Cycling: Esprit de course

France always finds reassurance in the ritual of its great bike race. But rarely more than this year

It's been a traumatic week for France, the disappointment of losing to Italy in the World Cup final paling by comparison with the anguish caused by the behaviour of its favourite sporting son, Zinedine Zidane. Against this backdrop, the Tour de France offered some comfort, its role in French national life still vital, if not quite what it was in the race's golden age of the 1950s and 1960s.

Like every Tour, the 2006 event has been a hymn to the glory of the French landscape as it has made its way from Strasbourg round to the Pyrenees via Belgium, Normandy and Brittany, with the Alps yet to come. But this year also marks a new beginning. Seven-times winner Lance Armstrong retired after his final triumph last year, and although a pre-race clear-out of more than 50 riders on suspicion of doping - including four leading contenders - cast an all-too familiar shadow over the sport, it did at least create the most open contest for nearly a decade.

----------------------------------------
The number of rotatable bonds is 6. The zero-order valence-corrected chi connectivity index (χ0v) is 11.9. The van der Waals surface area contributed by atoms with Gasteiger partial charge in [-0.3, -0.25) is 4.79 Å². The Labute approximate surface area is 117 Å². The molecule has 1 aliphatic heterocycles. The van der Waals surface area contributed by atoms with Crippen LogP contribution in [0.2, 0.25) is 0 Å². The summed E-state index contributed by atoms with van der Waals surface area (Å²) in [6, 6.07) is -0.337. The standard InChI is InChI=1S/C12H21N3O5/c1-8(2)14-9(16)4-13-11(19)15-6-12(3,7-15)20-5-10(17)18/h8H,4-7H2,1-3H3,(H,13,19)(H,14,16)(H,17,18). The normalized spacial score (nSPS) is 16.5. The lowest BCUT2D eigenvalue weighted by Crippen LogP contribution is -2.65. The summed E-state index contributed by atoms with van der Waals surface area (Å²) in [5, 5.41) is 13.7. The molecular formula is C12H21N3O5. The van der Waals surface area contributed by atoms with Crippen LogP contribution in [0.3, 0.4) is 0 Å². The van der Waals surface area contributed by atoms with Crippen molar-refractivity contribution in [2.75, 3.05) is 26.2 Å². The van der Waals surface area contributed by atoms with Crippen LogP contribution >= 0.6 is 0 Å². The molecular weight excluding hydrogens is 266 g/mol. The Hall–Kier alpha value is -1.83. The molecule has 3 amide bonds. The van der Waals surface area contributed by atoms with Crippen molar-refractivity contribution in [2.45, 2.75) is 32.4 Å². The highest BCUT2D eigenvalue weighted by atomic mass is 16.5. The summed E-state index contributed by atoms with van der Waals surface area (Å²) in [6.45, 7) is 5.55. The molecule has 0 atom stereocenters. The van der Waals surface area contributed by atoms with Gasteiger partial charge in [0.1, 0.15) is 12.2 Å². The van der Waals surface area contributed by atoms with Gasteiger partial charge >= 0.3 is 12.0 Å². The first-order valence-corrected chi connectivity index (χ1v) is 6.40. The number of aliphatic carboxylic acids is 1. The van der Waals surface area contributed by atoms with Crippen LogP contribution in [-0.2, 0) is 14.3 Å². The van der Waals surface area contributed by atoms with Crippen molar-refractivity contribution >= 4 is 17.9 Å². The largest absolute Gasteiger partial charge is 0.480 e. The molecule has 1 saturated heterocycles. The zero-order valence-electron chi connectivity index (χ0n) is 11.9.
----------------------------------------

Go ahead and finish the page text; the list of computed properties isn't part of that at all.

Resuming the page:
The French could even dream of their first home-grown winner since the great Bernard Hinault in 1985. Sadly for them, the leader going into Bastille Day today is... an American.

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